About Me

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I am a consultant and general counsel to International Ride Training LLC as well as a practicing attorney in Avon, Connecticut. A particular focus of mine is the legal needs of the amusement and tourism industry. My focus on the amusement industry derives from my pre-law career as an operations manager with Cedar Fair Entertainment Company and Universal Orlando. Having started my career as a ride operator at Cedar Point in 1992, I progressed through the seasonal ranks and ultimately became the Manager of Ride Operations and Park Services at Worlds of Fun in Kansas City. I also worked in Universal's operations department during the construction and development of Islands of Adventure. Today, I am an active member of the New England Association of Amusement Parks & Attractions and the International Association of Amusement Parks & Attractions. I have been invited to speak at amusement industry meetings and seminars and have worked on a variety of matters relating to this industry.

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This Blog/Web Site is made available for educational purposes only as well as to give you general information and a general understanding of the law, not to provide specific legal advice (or any legal advice). By using this blog site you understand that there is no attorney client relationship between you and the Blog/Web Site publisher and / or author nor can such a relationship be created by use of his Blog / Web Site. By using thisBlog / Web Site you understand that any statement on the blog site are solely those of the author and do not reflect the views of Wiggin and Dana LLP or International Ride Training LLC. By using this blog site you understand that the Blog/Web Site is not affiliated with or approved by Wiggin and Dana LLP or International Ride Training LLC. The Blog/Web Site should not be used as a substitute for competent legal advice from a licensed professional attorney in your state or jurisdiction. This blog is not published for advertising or solicitation purposes. Regardless, the hiring of a lawyer is an important decision that should not be based solely upon advertisements.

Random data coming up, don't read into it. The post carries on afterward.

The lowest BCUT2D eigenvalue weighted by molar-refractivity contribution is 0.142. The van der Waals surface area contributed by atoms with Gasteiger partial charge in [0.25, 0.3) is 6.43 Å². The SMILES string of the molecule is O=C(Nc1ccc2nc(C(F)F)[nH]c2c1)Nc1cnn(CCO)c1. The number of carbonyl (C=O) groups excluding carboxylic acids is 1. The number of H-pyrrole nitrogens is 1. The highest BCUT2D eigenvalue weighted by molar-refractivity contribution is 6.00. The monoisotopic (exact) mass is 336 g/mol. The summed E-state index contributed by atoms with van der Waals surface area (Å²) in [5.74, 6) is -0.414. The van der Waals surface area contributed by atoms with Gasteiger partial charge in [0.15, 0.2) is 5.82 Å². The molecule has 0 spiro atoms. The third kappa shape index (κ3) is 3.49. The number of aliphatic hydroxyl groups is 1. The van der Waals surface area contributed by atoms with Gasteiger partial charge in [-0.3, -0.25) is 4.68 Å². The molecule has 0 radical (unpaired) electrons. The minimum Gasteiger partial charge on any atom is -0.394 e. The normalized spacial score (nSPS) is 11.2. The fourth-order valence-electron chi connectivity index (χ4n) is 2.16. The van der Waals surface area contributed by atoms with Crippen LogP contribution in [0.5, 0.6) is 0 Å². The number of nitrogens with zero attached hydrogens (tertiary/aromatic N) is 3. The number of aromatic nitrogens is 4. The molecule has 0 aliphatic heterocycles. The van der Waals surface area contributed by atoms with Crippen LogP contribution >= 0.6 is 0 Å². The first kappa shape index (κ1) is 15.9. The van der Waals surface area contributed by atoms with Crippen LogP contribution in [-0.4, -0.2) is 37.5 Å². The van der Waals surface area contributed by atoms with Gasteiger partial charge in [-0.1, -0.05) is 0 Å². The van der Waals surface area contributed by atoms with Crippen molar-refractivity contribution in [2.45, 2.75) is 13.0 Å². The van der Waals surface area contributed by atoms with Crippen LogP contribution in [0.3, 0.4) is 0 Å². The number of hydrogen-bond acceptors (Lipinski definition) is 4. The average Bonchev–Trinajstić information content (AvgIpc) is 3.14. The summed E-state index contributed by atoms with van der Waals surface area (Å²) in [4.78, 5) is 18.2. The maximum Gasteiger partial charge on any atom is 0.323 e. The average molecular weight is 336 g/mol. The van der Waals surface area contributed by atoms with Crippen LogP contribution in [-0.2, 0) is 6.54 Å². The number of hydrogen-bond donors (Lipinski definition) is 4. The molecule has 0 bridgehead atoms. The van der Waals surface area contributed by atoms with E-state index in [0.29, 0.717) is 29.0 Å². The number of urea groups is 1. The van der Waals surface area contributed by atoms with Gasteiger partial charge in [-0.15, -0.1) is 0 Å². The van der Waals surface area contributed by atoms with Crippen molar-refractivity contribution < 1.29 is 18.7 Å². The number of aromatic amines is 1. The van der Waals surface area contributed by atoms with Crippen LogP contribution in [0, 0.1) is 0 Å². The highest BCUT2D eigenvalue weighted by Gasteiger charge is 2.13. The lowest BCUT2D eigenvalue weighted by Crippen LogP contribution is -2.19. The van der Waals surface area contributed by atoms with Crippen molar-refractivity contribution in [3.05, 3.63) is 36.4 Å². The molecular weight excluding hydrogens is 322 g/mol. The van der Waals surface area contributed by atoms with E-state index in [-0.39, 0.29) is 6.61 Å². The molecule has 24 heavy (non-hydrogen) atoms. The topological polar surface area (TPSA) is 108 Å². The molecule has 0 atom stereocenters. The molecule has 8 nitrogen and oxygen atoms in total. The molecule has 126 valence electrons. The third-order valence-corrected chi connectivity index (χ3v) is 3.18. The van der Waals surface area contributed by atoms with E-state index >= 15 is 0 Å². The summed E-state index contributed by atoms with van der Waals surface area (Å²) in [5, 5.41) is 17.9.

Sunday, January 19, 2014

GameChanger? (Part 2) - Can Ride Owners Rely On Manufacturer's Recommendations To Satisfy The ADA?

In my last piece, I told you about a recent ruling from the District Court for the Central District of California in a case called Castelan v. Universal Studios which granted judgment in Universal’s favor in a case alleging violation of the ADA brought by two disabled guests that were not permitted to ride The Mummy because they did not meet the minimum ride requirements of one functioning arm / hand and one functioning leg.  The court premised its ruling on two independent grounds.  The first, which was the subject of my last piece, was that the ADA did not require amusement ride access to guests with disabilities.  That part of the ruling is, in my opinion, as questionable as it potentially game-changing and should be taken with the proverbial grain of salt for the time being.  But the second basis for the court’s judgment was both exactly what I would have argued in Universal’s place and finally gives us some long awaited guidance.  So, let’s talk about that one and what it could mean for the industry moving forward.  A little preview – This holding might not be perfect, but I think it has a lot more legs than the first one.

Thursday, January 16, 2014

GameChanger? California Court Holds Disabled Access To Amusement Rides Not Required By The Americans With Disabilities Act

In July 2012, I told you about a lawsuit filed against Universal Studios Hollywood that I described at the time as “the most important industry lawsuit in years” and “one of the rare legal decisions that could equally impact the day-to-day operations of a small FEC and a huge multi-park resort.”  The case was Castelan v. Universal Studios, filed in the U.S. District Court for the Central District of California.  Why was it such a big deal?  Because it was poised to be the first case to squarely put at issue the extent to which the Americans With Disabilities Act requires amusement facilities to allow ride access to disabled guests.  The ADA has been around for more than two decades, but surprisingly there are no cases that have spoken to this particular issue.  On January 10, the court issued a ruling granting judgment in favor of Universal Studios finding, essentially, that an operator of an amusement ride may exclude disabled guests for virtually any reason without violating the ADA.  The decision is remarkable in that it flies in the face of long standing consensus belief  – even in the amusement industry – about the ADA.  Is it a game changer for the amusement industry?  Could be.  But don’t everyone get too excited just yet.